Want to put your commitment to sustainability front and center with customers? Then give them products that can be easily recycled.
Not only are these programs good for Planet Earth, but they’re also good business. More and more, consumers are interested in finding retailers and brands who are committed to recycling, and they’re rewarding them with greater loyalty and more purchases.
Nike: Recycling, Designed Right In
Successful recycling programs aren’t add-ons or afterthoughts—they’re the result of focused design thinking. Remember: 80% of a product’s environmental impact can be influenced in the design process.
No one understands the design-for-sustainability mantra better than Nike. Since 1990, the company has recycled 33 million pairs of shoes through its Reuse a Shoe program. And its power comes from two thoughtful design elements: (1) the shoes generate little waste to begin with, and (2) the shoes are designed to be easily repurposed at the end of their life.
In fact, Nike has created Nike Grind, “a suite of high-performance materials made from recycled footwear and manufacturing scrap.” Nike Grind transforms community sports facilities by resurfacing running tracks, basketball courts, and other play top surfaces.
Now that’s world-class recycling, all designed from the get-go.
More Recycling Success Stories
I realize I use many examples from the retail fashion space to illustrate the challenges and triumphs of the circular economy. But that’s for two good reasons.
First, there are tons of these items making their way into landfills. In the US alone, we throw away an estimated 17 million tons of textiles annually. The Ellen MacArthur Foundation tells us that a garbage truckload of textiles is incinerated or dumped into a landfill every second.
And second, the apparel industry offers us hope. Retailers, brands, suppliers, and consumers are getting more serious about sustainable solutions. After years of foot-dragging and half-hearted efforts, the industry is finally starting to overcome the mindset, infrastructure, and cost issues that have slowed the progress of circular initiatives.
But we can also find significant wins to celebrate beyond fashion. Cars, for example. Each year, the automotive industry is responsible for approximately 20% of retail sales in the US. But it has also produced CO2-emitting cars that have wreaked havoc on the environment.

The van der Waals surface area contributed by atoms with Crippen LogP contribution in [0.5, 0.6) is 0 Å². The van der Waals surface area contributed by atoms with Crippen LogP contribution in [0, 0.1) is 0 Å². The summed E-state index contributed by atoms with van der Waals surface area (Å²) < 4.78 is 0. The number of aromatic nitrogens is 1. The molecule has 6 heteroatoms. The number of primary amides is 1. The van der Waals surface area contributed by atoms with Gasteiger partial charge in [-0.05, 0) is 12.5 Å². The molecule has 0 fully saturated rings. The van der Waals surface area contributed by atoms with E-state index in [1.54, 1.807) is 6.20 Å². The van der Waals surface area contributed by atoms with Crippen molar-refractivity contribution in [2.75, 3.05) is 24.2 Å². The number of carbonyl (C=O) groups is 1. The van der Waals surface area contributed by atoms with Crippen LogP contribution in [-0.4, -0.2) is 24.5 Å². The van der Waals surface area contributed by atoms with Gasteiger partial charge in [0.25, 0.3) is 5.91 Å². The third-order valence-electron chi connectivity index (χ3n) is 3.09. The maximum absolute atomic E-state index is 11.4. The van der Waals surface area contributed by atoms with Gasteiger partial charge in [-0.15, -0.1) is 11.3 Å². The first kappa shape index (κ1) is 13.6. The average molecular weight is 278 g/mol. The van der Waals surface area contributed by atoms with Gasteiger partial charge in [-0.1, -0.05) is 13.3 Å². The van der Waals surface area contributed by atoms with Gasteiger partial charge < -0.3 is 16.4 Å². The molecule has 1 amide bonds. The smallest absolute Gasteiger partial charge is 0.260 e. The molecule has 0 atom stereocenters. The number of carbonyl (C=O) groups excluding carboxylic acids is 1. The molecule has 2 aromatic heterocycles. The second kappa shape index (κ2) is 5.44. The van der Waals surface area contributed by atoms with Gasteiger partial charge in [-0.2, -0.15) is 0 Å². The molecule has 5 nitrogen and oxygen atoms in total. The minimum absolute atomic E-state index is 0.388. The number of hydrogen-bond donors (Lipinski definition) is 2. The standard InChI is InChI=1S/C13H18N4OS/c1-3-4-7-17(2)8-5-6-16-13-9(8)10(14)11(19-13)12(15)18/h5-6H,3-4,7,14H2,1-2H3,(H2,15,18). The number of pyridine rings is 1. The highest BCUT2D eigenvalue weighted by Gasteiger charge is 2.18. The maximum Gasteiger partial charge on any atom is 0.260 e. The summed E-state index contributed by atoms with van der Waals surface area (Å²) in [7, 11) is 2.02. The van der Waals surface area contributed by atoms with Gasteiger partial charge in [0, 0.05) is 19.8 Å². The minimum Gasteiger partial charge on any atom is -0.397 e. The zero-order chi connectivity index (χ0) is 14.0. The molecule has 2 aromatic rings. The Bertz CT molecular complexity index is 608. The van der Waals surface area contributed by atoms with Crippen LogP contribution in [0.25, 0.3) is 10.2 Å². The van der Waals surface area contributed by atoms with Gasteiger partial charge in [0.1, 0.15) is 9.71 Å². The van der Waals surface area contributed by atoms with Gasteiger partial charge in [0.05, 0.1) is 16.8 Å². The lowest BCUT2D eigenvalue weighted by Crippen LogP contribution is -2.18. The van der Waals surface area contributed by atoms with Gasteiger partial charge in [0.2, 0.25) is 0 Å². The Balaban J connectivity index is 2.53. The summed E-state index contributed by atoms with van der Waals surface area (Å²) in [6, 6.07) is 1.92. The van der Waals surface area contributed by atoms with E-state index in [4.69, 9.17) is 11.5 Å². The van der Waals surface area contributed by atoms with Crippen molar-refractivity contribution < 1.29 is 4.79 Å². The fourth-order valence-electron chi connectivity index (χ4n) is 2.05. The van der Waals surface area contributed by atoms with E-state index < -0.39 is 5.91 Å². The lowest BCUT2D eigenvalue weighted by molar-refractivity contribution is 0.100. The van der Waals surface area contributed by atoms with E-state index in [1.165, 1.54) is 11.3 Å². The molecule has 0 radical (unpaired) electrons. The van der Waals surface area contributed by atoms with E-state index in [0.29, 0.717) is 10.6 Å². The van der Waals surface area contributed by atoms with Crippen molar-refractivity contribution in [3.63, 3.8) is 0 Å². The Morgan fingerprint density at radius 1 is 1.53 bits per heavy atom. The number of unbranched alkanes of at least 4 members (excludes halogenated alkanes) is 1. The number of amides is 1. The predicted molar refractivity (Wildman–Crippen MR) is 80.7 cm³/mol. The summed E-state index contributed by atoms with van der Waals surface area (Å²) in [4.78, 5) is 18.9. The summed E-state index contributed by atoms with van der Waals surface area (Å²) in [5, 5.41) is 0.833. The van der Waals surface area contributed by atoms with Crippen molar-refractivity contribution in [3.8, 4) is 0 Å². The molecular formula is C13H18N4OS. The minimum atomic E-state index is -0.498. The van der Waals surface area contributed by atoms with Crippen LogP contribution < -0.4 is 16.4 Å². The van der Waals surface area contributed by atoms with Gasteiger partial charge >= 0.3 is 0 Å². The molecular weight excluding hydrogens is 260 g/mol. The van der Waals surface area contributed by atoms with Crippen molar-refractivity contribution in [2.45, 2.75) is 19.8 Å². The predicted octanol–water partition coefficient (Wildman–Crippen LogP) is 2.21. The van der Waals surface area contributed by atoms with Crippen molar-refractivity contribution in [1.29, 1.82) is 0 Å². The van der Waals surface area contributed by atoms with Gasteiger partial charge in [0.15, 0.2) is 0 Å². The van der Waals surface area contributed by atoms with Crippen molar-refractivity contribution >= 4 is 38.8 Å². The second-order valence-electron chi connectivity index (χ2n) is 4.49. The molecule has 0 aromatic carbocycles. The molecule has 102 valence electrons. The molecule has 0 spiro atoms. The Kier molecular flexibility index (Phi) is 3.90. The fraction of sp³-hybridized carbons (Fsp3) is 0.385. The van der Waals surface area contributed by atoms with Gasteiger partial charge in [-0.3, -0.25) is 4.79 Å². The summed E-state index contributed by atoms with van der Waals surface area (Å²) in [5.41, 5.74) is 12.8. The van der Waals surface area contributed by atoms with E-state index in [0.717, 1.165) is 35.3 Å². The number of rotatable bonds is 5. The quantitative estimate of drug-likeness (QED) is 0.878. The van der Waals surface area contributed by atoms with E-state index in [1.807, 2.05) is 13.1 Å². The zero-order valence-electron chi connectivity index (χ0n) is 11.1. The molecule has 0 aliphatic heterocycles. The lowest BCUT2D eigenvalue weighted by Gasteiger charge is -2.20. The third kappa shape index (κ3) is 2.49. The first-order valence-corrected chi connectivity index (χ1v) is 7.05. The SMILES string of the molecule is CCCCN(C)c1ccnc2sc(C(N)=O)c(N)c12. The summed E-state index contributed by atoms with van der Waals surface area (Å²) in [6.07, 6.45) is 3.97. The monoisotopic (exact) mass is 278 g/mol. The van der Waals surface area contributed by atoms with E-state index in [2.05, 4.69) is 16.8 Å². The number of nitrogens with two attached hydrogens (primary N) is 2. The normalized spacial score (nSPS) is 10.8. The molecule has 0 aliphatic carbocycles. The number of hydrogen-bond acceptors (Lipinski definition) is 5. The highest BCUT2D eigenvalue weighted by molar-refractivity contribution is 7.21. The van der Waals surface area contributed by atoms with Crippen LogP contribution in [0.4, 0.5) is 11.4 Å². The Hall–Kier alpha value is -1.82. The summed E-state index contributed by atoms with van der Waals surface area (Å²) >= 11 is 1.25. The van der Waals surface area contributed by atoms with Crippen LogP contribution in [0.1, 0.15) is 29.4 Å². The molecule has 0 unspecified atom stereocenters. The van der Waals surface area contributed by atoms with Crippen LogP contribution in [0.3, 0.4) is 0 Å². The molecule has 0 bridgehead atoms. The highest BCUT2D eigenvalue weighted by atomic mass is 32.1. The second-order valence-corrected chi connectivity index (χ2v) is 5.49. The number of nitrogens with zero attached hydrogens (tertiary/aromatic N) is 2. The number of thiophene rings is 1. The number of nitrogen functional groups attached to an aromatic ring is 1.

To help stop the pollution, more and more consumers are opting to buy electric and solar vehicles. But carmakers are also designing cars that can be recycled at the end of their life.
In fact, automobiles are the most recycled consumer product in the world today, and on average, the industry now designs cars so that 80% of its parts can be recycled. Leading manufacturers, such as BMW, have reached the 95% mark.
The point of all these examples? Whether the industry is big or small, or the products simple or complex, you can find ways to make your product recyclable. The trick is to get people to recognize the product and then use it.
Incentives and New Habits
Today, 35% of consumer waste is being recycled. People have options when it comes to recycling glass, cardboard, and cans. But it’s not so easy to recycle consumer goods themselves.
That’s why brands and retailers are creating ways to collect end-of-life products.
Consumers are rightfully anxious about the waste they’re generating through consumption. They understand that they’re part of the problem, and they’re seeking partners to help them change their behaviors.
Enter the incentive.
In an earlier post, I mentioned that becoming a parent had made me a poorer global citizen. I was guilty of more consumption and more waste. But one source of pain that really stuck out for me? What to do with the essential-but-not-used-for-long baby carrier and car seats. Two growing kids and two cars meant that we had 6 car seats, each with a life of about 3 years.
Now I had tried to give my gently used baby gear to as many friends and charities as possible. But car seats and carriers are another story. Both products are highly regulated and cannot be easily donated due to safety and liability issues.
So what’s a parent to do?
Find a retailer to rescue them. Since 2016, Target has held an annual event inviting guests to bring in used, expired, or damaged car seats and boosters of all kinds. For me, the gift of reclaiming space in my garage would have been enough to get me to take advantage of the offer. But Target also offered an incentive of 20% off your next seat purchase.
Wal-Mart’s program launched in 2019, with a $30 gift card given in change for seats.
Patagonia, Madewell, and Best Buy also offer recycle-for-a-rebate programs. Each is crafted to give their customers an incentive to recycle the old stuff (and perhaps find something gently used to replace it).
Even better, the technology to help facilitate these incentives is exploding.
Radio-frequency identification, or RFID, can be used to track items that are returned, as well as collect information about them, such as what the item is made of. Blockchain can be used to create a safe and secure rewards system. And trust me, a deep dive of these digital solutions alone would be its own book.
In the future, we’ll revisit and expand on this topic. But for now, just remember it’ll only become easier to use technology—and take other creative steps—to support recycling and become more circular.
We’ll take a closer look at new business models that are making it easier and easier to extend the life of products that consumers no longer need.